In 1984, Chrysler introduced the minivan, and since then, it’s been a growing market. Despite many attractive crossover SUVs, for people hauling, you really can’t beat a minivan. The sliding doors on each side are a big boon. And today’s models have grown in size and now offer a comprehensive range of comfort, convenience, safety and entertainment options.

Honda’s Odyssey was recently redesigned, and this new generation is the best one yet. The 2014 model gets some thoughtful updates. The styling, with its zigzag side window line, takes a little getting used to, but it is distinctive. And the car is huge. Sitting in the driver’s seat of my Alabaster Silver Metallic tester, it was a long way to the passenger’s door.

013014a2The Odyssey swallows up passengers in three rows. With the optional DVD entertainment system, that back cabin resembles a movie theater — a new kind of “drive-in.” Or, if you have to transport a mass of goods, you can drop the third-row seat into low storage compartments to create a perfectly flat floor. If you need even more room, lower the second row the same way. You’ll end up with a cavernous 148.5 cubic feet of haulin’ room.

Moving this 4,613-pound marvel down the road takes some muscle, so the Odyssey comes with a proven 3.5-liter V6 that puts out 248 horsepower and 250 lb.-ft. of torque. For 2014, the five-speed automatic grows to a six-speed, meaning slightly better fuel economy and performance. I can’t say how the Odyssey drives with a car full of folks, but as a solo driver, it felt responsive and handled neutrally, nearly silently.

013014a3Fuel economy is rated at 19 City, 28 Highway and 22 Combined. I averaged 19.1 mpg, but I did spend a lot of time inching along the freeway with commuters. The EPA green vehicle numbers are 6 for Smog and 5 for Greenhouse Gas.

Honda has made sure that they don’t skimp on their interiors. The Odyssey features two big display screens, an eight-incher up top and a seven-incher below, to let you not only see what’s going on with your navigation, entertainment and climate options, but to act on them too. They cleaned up the dash a bit, but there’s a little bit of a learning curve. The light- and dark-gray matte surfaces are pleasant to look at and feel good under your fingers.

Odysseys come in LX, EX, EX-L, Touring and Touring Elite models. The LX is the entry point, well equipped at $29,655, while the Touring Elite, like my test car, is packed to the gills with everything imaginable. Prices for that one begin at $45,280. Both prices include the destination charge.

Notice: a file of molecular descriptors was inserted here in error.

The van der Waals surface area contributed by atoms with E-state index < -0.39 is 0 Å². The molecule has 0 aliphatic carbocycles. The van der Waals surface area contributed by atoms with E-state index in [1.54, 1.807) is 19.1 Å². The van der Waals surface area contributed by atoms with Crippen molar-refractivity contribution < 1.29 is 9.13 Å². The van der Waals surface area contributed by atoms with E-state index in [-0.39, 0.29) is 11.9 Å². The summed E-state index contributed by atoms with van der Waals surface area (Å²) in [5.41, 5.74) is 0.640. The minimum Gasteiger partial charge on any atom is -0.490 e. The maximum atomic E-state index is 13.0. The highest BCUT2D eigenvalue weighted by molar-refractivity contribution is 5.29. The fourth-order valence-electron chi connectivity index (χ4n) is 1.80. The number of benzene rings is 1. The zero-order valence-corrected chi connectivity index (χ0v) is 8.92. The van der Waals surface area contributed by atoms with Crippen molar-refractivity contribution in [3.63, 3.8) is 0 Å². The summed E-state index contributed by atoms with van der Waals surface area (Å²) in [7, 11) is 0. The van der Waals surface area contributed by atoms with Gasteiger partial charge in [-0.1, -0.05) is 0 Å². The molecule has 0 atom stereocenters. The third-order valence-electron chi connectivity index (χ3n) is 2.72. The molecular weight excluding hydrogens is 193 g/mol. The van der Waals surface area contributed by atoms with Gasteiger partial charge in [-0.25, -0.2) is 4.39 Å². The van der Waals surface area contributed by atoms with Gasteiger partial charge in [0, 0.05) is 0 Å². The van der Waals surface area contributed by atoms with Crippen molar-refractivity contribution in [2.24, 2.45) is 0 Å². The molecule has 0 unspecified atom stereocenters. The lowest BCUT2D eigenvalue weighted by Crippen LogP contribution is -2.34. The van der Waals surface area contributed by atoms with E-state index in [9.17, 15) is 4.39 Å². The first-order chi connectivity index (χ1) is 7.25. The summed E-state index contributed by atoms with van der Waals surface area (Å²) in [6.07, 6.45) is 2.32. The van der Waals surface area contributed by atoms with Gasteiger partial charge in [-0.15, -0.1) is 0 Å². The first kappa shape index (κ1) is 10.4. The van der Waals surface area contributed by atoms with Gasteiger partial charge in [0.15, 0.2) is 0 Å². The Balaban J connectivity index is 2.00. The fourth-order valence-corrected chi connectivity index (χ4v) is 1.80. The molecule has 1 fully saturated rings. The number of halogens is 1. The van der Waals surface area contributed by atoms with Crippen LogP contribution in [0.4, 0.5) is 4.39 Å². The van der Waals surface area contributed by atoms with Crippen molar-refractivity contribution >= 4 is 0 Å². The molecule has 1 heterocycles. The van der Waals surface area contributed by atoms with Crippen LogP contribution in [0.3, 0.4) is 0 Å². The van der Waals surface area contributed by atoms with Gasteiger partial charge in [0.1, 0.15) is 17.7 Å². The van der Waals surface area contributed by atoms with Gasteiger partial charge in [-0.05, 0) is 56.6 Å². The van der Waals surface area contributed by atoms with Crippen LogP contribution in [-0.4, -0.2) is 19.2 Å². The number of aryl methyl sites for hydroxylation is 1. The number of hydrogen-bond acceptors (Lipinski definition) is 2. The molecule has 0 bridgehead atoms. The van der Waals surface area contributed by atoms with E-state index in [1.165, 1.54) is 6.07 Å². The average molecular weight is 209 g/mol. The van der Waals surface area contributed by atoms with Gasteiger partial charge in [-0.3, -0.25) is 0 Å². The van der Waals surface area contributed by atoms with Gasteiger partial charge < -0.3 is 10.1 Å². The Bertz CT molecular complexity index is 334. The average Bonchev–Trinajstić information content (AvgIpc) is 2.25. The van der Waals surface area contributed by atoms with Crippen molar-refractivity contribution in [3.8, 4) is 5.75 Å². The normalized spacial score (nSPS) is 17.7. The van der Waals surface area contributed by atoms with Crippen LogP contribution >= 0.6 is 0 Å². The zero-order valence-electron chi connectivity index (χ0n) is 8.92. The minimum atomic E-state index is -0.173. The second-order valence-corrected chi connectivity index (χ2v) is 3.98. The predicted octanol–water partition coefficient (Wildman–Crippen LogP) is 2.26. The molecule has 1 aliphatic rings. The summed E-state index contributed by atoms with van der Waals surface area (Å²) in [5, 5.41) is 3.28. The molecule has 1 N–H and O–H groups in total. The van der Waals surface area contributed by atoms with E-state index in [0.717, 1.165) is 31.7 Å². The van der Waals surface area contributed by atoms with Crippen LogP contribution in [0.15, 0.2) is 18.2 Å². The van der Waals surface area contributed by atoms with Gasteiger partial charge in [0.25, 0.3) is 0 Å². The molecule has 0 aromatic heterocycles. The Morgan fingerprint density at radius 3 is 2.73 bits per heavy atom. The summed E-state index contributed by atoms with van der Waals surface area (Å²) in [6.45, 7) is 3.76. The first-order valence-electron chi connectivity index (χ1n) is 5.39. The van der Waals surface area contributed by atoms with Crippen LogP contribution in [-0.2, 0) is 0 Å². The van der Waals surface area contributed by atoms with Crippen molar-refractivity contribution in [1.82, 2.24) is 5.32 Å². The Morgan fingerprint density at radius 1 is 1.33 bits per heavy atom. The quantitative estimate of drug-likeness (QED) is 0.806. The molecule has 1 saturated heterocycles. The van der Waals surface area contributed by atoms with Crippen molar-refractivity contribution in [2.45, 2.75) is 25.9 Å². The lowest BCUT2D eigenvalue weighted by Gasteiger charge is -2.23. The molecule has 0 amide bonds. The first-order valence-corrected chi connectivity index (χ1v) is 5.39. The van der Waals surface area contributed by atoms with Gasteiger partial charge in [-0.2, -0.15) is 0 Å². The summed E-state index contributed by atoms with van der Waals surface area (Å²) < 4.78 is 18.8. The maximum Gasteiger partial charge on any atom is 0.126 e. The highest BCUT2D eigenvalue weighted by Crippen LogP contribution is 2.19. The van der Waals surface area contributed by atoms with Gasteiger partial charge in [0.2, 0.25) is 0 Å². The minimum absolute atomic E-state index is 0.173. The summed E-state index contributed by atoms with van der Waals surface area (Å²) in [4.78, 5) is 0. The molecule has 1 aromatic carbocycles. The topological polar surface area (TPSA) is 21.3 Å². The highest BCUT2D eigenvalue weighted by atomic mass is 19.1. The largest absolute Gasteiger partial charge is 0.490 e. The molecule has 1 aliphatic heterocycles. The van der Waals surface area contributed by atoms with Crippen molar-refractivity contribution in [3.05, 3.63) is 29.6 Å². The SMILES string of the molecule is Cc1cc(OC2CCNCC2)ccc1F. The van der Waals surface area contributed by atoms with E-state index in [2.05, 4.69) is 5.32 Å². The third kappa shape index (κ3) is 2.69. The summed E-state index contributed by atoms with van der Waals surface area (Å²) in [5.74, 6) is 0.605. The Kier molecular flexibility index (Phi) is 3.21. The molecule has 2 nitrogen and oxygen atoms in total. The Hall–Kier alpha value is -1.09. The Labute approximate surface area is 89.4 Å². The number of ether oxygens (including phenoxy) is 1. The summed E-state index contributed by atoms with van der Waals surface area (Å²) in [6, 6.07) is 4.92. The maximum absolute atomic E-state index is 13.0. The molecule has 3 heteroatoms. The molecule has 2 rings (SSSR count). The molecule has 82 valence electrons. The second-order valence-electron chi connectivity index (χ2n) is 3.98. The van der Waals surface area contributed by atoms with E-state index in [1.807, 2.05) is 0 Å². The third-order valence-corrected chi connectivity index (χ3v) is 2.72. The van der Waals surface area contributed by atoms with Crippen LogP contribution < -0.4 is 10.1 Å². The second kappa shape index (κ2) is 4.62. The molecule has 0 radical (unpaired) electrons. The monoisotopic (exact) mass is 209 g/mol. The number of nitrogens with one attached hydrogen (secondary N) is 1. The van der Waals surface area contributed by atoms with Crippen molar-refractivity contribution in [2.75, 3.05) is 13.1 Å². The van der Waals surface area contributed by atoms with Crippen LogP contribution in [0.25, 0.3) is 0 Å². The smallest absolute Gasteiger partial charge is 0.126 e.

So, what do happy families need? Well, how about a way to clean up messes? The Odyssey now features, on top models, a standard HondaVAC. Tucked in back, it has a hose long enough to reach anywhere in the car, and is designed for dry stuff — dog hair, cookie crumbs, sand. There’s a canister with a replaceable filter, too.

With your precious family members riding along, why not have a Forward Collision Warning system, too? In my car, it flashed “BRAKE” in red at me when I approached parked cars without touching the brakes. I did this on the curving streets in my neighborhood and found the flashing annoying at those times, but it would be a godsend if someone stopped short in front of you.

The Odyssey features the Advanced Compatibility Engineering (ACE) body structure, which was strengthened for this new-generation model. There’s also a Lane Departure Warning system to keep you on the straight and narrow. Honda’s Expanded View Driver’s Mirror gives you a wider view of what’s behind you, and the Honda LaneWatch system shows you a video view of what’s on the passenger side of the car when you go to make a right turn. Are you feeling safer, now?

There’s more. How about a cool box in the center console, to stash refreshing beverages for those long trips? The audio system connects to all kinds of different entertainment options, including Pandora — and the Aha system.

The Odyssey has real competition, but at this point I consider it to be one of the two top minivans on the market. My neighbors just bought one, trading in their Chevy Tahoe. That sounds like a mileage and comfort upgrade to me.

CAPTION (TOP): Odyssey Touring Elite models come standard with the HondaVAC™ in-vehicle vacuum cleaner, which allows customers the ability to quickly and easily clean-up dirt and debris from every corner of the minivan.